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Campaign formally begins for most unpredictable election in Britain for decades

  • The sun rises behind the Palace of Westminster and the statue of Sir Winston Churchill in central London Monday March 30, 2015. Britain's Prime Minister David Cameron will visit the Queen Elizabeth II on Monday for a final audience ahead of the May 7 General Election formally marking the end of the five-year coalition government.  (AP Photo/PA, Andrew Matthews)  UNITED KINGDOM OUT: NO SALES: NO ARCHIVE

    The sun rises behind the Palace of Westminster and the statue of Sir Winston Churchill in central London Monday March 30, 2015. Britain's Prime Minister David Cameron will visit the Queen Elizabeth II on Monday for a final audience ahead of the May 7 General Election formally marking the end of the five-year coalition government. (AP Photo/PA, Andrew Matthews) UNITED KINGDOM OUT: NO SALES: NO ARCHIVE  (The Associated Press)

  • Britain's Prime Minister David Cameron leaves Downing Street to see Queen Elizabeth II for the official dissolution of Parliament, in London, Monday, March 30, 2015. The United Kingdom will go to the polls for a general election on May 7. (AP Photo/Alastair Grant)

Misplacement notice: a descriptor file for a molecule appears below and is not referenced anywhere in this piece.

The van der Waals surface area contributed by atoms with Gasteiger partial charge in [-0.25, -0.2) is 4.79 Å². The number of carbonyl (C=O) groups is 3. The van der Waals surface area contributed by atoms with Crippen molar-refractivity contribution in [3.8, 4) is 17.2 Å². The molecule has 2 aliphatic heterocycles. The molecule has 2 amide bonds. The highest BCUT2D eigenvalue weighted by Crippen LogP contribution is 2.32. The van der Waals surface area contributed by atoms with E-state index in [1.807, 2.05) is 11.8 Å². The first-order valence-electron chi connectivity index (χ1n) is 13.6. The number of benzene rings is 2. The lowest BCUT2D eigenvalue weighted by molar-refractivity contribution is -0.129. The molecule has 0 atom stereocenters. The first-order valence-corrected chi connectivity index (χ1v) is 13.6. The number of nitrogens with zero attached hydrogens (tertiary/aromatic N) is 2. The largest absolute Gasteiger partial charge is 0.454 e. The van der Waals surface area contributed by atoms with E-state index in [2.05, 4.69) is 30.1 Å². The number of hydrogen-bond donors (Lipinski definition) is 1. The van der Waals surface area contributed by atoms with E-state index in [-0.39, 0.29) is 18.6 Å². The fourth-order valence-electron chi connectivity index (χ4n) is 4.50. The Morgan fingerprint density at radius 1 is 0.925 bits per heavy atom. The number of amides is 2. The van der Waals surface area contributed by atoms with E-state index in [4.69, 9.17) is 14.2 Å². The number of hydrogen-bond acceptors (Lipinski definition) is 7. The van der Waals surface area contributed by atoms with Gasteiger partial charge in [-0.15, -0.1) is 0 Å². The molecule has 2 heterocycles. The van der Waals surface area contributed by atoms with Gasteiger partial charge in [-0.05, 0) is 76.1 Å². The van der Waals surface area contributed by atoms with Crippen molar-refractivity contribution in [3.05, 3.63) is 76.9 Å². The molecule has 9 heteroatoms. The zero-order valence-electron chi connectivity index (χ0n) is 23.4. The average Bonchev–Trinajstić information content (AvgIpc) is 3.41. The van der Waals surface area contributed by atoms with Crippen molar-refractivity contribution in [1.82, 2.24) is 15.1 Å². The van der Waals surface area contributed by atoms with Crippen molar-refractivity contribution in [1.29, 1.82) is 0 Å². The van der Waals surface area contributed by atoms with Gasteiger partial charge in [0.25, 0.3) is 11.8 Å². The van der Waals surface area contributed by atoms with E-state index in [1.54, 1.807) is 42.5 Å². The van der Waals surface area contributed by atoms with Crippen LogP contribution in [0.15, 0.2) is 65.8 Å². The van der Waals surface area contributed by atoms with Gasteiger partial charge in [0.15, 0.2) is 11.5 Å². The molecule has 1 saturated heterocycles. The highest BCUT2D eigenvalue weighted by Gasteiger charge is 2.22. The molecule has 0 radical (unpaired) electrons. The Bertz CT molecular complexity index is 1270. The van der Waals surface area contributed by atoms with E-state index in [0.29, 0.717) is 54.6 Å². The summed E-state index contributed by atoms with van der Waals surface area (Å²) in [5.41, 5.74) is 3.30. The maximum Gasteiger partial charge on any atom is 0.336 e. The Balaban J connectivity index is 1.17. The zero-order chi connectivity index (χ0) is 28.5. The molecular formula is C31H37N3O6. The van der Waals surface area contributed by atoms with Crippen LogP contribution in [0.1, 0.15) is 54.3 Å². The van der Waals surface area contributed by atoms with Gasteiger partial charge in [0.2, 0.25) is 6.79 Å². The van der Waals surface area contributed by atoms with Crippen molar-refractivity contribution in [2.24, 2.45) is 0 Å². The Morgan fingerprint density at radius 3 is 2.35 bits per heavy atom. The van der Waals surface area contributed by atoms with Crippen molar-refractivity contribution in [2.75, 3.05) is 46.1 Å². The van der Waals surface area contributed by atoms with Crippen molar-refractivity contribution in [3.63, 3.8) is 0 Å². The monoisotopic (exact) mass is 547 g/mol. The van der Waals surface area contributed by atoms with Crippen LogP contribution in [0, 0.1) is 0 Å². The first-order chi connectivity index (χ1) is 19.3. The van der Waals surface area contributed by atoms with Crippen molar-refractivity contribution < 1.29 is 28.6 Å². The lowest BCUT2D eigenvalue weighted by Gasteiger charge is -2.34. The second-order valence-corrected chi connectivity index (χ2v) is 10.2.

Britain's Prime Minister David Cameron leaves Downing Street to see Queen Elizabeth II for the official dissolution of Parliament, in London, Monday, March 30, 2015. The United Kingdom will go to the polls for a general election on May 7. (AP Photo/Alastair Grant)  (The Associated Press)

  • Britain's Prime Minister David Cameron arrives for a private audience with Queen Elizabeth II at Buckingham Palace, London  Monday March 30, 2015.  Cameron paid a farewell visit to Queen Elizabeth II on Monday, the first day of formal campaigning for the most unpredictable election in decades.  (AP Photo/Anthony Devlin/Pool)

    Britain's Prime Minister David Cameron arrives for a private audience with Queen Elizabeth II at Buckingham Palace, London Monday March 30, 2015. Cameron paid a farewell visit to Queen Elizabeth II on Monday, the first day of formal campaigning for the most unpredictable election in decades. (AP Photo/Anthony Devlin/Pool)  (The Associated Press)

Britain's prime minister David Cameron is paying a farewell visit to Queen Elizabeth II as the country begins formal campaigning for an election seen as the most unpredictable in decades.

The audience comes as Britain's Parliament was dissolved ahead of the May 7 vote.

Voters failed to produce a majority for the Conservative Party or the Labour Party in the House of Commons in 2010, and the electoral landscape is fractured again. Minor parties — such as the Scottish and Welsh nationalists, Greens and anti-Europeans — could hold the balance of power.

Cameron and opposition leader Ed Miliband are focusing on the economy Monday. Cameron is warning of economic chaos under Labour while Miliband says the Tory position on a European Union referendum offers "clear and present danger" to business.